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Herbert Hellwege (1921-2005):

Chemistry Professor
Herbert Elmore Hellwege received his early education from a technical gymnasium in Bustechude, Germany until 1939, when his schooling was cut short by the Nazi regime.  Hellwege postponed his services to the military for half a year, during which time he worked for the “Arbeitssienst” (work corps) shoveling ditches.  In 1939, Hellwege finally joined the German Air Force, where he received instruction on becoming an airplane pilot.  Hellwege traveled throughout Europe, first to Norway, and then to Denmark and Prague, until he reached Italy, where Italian insurgents captured him and held him hostage. After a period of starvation, a group of New Zealand soldiers rescued Hellwege and sent him to a war camp near Rimini.  In October 1945, after reaching the rank of second lieutenant, Hellwege made his departure from the services and continued his education at the University of Hamburg.  There he majored in inorganic chemistry, and graduated with a doctorate degree in 1953. 

Directly after graduation, Hellwege married his childhood neighbor, Frieda Tennert, and together they moved to United States under the McCarran-Walter Act, a law providing immediate entry into the United States for natural scientists.  Hellwege settled in New York City, where he worked as a chemist in a food and drug research laboratory.  Within a year, Hugh McKean, president of Rollins College, recruited Hellwege to Rollins College, Winter Park, Florida.  In 1954, Hellwege joined the faculty as assistant professor in chemistry without any previous teaching experience. Nevertheless, Hellwege offered innovative approaches to some of his courses, where he gave oral exams instead of multiple-choice tests, and introduced radiochemistry and environmental chemistry courses into the curriculum.    By 1959, after receiving a promotion to associate professor, Hellwege began his periodic visits to the Oak Ridge National Laboratory (ORNL), where he investigated the “basic physical and chemical properties of the man-made transuranium elements.”[1]  After completing his extensive research, Hellwege returned to Rollins, where he received the Arthur Vining Davis Fellowship and became the chair of the Department of Chemistry.  During this time, Hellwege also became involved with the development of the soccer team, and acted as a charter member of Tau Kappa Epsilon Fraternity.  According to an interview with Hellwege, being a part of the Rollins community, “[gave] him all that [he] ever wanted in life.  It gave [him] an opportunity to do things outside college teaching,” such as being able to work as a clinical laboratory director and as a researcher for the cosmetics industry. [2] Hellwege retired from Rollins in 1985, and soon after traveled, took tai chi classes, learned how to sew, and took care of his ailing wife.[3]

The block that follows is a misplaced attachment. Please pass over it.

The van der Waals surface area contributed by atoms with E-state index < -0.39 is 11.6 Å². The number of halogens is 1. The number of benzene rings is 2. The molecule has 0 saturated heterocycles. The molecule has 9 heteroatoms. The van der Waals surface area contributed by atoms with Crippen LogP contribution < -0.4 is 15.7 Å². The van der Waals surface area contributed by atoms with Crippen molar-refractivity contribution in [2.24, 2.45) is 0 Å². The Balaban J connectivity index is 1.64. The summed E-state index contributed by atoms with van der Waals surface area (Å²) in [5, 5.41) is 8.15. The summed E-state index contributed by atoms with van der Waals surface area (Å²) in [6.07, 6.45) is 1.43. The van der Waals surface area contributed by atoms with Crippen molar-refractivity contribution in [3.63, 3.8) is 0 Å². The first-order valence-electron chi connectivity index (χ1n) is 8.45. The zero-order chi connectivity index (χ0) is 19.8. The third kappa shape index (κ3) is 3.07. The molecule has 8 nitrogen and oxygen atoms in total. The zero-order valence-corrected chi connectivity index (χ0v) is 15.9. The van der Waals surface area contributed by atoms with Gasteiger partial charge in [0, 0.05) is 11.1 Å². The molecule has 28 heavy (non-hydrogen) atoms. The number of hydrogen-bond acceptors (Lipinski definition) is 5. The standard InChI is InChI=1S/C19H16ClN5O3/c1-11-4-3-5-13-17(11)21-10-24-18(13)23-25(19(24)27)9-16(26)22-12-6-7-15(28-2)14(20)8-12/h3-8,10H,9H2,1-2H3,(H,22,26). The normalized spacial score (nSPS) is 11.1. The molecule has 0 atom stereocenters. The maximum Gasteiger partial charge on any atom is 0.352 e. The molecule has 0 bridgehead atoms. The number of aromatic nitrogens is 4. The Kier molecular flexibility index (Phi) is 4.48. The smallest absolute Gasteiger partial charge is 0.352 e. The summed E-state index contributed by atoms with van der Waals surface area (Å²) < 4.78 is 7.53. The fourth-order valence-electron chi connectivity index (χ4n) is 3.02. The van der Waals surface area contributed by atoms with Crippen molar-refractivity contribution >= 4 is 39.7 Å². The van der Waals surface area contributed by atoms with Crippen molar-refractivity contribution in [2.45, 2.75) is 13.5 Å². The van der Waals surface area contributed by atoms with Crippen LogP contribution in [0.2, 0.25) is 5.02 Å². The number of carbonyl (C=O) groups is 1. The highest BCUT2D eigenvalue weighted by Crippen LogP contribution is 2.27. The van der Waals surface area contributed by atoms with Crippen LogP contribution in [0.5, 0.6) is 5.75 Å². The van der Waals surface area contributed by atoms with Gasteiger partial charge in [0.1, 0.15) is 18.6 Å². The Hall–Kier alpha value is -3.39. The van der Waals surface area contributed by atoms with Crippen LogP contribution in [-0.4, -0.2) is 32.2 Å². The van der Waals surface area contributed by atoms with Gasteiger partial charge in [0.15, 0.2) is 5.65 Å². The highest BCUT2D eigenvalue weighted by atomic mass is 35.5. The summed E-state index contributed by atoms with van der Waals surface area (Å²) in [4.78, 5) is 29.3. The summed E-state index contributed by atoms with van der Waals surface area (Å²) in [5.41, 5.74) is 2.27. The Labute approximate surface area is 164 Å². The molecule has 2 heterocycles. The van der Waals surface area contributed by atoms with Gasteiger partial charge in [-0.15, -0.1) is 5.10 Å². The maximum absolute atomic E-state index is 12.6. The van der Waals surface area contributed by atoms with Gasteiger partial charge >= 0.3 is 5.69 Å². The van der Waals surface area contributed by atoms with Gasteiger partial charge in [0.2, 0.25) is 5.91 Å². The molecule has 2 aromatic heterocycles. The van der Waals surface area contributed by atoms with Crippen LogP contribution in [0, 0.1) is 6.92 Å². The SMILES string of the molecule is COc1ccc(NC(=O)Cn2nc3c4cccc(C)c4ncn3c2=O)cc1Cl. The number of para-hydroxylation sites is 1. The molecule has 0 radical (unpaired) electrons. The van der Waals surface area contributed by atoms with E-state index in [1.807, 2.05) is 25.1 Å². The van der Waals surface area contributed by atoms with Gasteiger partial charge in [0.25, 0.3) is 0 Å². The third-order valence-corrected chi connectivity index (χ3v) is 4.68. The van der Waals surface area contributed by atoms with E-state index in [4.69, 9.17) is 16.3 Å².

On November 15, 2005, Herbert Hellwege passed away. To honor the Professor, a memorial service was held at the Rollins College Knowles Memorial Chapel, and a Hellwege Scholarship fund, intended to provide stipends to students working on summer research projects with the chemistry faculty, was set up. 

For further information concerning the life of Herbert E. Hellwege, please visit:

- Alia Alli

[1] “Rollins Professor Spends Sabbatical Year With Alummnus,” The Alumni Record, Winter 1983.

[2] Herbert Hellwege, Interviewed by Wenxian Zhang, and Jack Lane. Rollins Oral History Archive. May 19, 2005.

[3] Amy C. Rippel, “Rollins Scientist Herbert Hellwege Served as Role Model for Students,” Orlando Sentinel, November 21, 2005.

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